These days, you can’t buy a bad performance car. They may display vastly
different characteristics and require either very little or a whole lot of driving ability to explore their potential, but they are all a testament to how far modern automotive tech has progressed.
There are a handful, though, that really stand out. They’re cars that have picked up our accepted parameters of what a sportscar ought to do … and advanced them a few paces. I’m not necessarily talking about speed; after all, you can go only so fast before the laws of physics, not to mention public safety, intervene. I’m referring to acceleration, handling and a tough-to-define quality that makes you immediately aware you are driving something rather special. Recent models such as the Toyota 86, Audi RS6 Avant, Mercedes-AMG GT S and Alfa Romeo Giulia QV spring to mind. They’re all cars, irrespective of their pace, that succeeded in eliciting a huge grin from my face within the first few kilometres behind the wheel. For this issue, I was lucky enough to drive three more – the Porsche Panamera Turbo, Volkswagen Golf GTI Clubsport S and Mercedes-AMG C43 Coupé – and here’s why they made me smile.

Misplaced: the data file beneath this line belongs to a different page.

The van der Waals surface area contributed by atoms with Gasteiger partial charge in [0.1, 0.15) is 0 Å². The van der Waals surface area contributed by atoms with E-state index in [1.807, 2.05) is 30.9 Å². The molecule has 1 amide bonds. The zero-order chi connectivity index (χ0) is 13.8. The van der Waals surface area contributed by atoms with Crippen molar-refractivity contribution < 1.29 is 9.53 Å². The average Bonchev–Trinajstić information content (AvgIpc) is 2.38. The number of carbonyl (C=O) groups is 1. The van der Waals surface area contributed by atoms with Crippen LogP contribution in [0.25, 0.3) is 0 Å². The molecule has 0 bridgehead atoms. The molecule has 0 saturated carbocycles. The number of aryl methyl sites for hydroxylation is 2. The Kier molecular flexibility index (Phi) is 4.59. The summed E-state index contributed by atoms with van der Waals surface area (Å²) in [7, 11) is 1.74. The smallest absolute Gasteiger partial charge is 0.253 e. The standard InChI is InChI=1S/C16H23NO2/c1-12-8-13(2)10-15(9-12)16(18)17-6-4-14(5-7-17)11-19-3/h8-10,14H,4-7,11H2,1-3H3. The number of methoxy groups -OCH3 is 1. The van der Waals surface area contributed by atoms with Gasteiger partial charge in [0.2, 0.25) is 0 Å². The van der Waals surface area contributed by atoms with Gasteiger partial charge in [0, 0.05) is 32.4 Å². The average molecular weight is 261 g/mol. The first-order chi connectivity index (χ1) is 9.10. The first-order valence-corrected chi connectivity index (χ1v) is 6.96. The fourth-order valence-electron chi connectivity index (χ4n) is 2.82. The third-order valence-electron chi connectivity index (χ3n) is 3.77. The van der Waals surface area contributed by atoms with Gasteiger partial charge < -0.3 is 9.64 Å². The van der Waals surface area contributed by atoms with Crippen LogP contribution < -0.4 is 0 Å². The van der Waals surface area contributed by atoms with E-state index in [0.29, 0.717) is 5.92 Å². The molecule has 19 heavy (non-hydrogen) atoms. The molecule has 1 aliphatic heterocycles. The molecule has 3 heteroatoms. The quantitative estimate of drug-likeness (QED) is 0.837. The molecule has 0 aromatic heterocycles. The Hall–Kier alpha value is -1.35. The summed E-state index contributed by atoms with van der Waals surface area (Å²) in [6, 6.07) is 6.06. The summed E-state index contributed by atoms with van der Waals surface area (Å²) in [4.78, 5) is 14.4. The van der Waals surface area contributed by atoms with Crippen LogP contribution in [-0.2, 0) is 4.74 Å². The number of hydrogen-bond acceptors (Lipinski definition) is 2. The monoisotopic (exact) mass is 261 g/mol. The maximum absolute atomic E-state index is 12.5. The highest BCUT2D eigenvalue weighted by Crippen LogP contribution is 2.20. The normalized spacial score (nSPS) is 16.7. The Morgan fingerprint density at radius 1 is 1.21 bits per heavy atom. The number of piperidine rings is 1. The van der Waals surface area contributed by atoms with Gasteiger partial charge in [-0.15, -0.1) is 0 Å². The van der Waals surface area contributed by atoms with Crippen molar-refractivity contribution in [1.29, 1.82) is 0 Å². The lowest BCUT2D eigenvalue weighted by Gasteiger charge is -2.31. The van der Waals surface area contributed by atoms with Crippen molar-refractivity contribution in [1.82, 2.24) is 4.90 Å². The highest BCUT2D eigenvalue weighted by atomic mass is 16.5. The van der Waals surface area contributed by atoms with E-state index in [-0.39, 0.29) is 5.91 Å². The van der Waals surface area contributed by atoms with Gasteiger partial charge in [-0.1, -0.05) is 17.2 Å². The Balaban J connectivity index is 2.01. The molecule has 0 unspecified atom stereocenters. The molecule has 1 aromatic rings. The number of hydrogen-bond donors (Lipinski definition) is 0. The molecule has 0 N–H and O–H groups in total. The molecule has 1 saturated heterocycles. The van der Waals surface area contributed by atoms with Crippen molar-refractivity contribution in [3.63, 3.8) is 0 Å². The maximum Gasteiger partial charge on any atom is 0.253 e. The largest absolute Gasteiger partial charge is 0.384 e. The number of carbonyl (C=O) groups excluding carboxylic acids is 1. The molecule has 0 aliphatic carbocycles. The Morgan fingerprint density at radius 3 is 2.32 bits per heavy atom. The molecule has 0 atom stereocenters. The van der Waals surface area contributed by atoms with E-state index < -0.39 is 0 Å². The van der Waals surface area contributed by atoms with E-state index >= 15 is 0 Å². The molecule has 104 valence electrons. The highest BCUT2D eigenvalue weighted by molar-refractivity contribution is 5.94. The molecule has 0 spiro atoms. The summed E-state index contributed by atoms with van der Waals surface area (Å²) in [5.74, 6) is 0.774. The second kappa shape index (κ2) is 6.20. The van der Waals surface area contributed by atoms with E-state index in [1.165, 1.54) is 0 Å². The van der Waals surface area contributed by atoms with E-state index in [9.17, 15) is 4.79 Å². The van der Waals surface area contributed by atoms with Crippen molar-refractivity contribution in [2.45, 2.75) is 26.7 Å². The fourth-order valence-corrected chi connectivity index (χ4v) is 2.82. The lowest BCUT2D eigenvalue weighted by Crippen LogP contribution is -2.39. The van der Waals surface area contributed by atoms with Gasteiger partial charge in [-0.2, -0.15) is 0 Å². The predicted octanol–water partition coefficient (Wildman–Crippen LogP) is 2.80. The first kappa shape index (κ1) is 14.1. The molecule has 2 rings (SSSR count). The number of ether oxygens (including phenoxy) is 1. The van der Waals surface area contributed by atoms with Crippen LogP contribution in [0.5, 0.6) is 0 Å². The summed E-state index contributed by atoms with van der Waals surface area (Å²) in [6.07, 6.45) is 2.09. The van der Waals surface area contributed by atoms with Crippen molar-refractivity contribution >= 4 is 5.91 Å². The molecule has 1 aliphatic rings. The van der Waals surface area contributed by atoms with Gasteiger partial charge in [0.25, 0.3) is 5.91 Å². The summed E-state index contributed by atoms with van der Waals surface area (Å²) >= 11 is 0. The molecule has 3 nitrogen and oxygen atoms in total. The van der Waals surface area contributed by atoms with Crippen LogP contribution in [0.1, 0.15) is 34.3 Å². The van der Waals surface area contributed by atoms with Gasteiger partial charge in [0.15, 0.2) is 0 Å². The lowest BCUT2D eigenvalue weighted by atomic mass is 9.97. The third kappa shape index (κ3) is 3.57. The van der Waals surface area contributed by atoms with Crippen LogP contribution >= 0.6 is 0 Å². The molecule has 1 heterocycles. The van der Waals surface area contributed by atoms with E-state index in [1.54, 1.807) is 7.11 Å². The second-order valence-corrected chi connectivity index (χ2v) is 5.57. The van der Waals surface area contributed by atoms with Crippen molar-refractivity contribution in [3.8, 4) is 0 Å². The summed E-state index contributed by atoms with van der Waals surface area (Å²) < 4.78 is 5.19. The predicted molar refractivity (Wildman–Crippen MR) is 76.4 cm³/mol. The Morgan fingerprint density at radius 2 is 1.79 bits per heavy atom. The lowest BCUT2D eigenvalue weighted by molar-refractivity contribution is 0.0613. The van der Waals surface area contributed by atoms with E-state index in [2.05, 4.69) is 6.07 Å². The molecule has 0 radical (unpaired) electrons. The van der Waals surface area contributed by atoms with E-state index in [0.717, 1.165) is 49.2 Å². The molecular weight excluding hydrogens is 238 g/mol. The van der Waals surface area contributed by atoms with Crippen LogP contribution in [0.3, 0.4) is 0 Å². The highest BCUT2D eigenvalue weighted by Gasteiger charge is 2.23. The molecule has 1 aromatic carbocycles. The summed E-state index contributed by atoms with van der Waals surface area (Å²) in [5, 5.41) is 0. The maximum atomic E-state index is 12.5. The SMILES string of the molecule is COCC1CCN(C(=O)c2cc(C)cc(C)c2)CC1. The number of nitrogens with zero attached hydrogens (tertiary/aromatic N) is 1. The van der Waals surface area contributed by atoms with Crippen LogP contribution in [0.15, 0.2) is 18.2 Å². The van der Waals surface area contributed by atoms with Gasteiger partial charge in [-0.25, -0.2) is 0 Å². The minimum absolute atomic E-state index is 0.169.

For a luxury car of its size, the Panamera is staggeringly quick – 0-100 km/h in 3,4 seconds quick – and agile through corners, all the while cosseting its occupants in executive comforts. This time round, it even looks good. And the C43 … what a surprise that was. Expecting something of a watered-down C63, I found this twin-turbo anything but. Lighter and more nimble than its sibling and possessed of a real gem of an engine, it’s one of the best pound for-pound sports cars in our market. As a road car, it’s better than the C63. Last but certainly not least, the Clubsport S.
Yes, it’s a stripped-out, track-focused machine that set a record CAR lap time at Killarney for hatchbacks (see page 187), but the VW retains the GTI’s duality of offering a supple and comfortable ride along with blistering pace. Definitely one of those “I reeeeally love my job” months, then.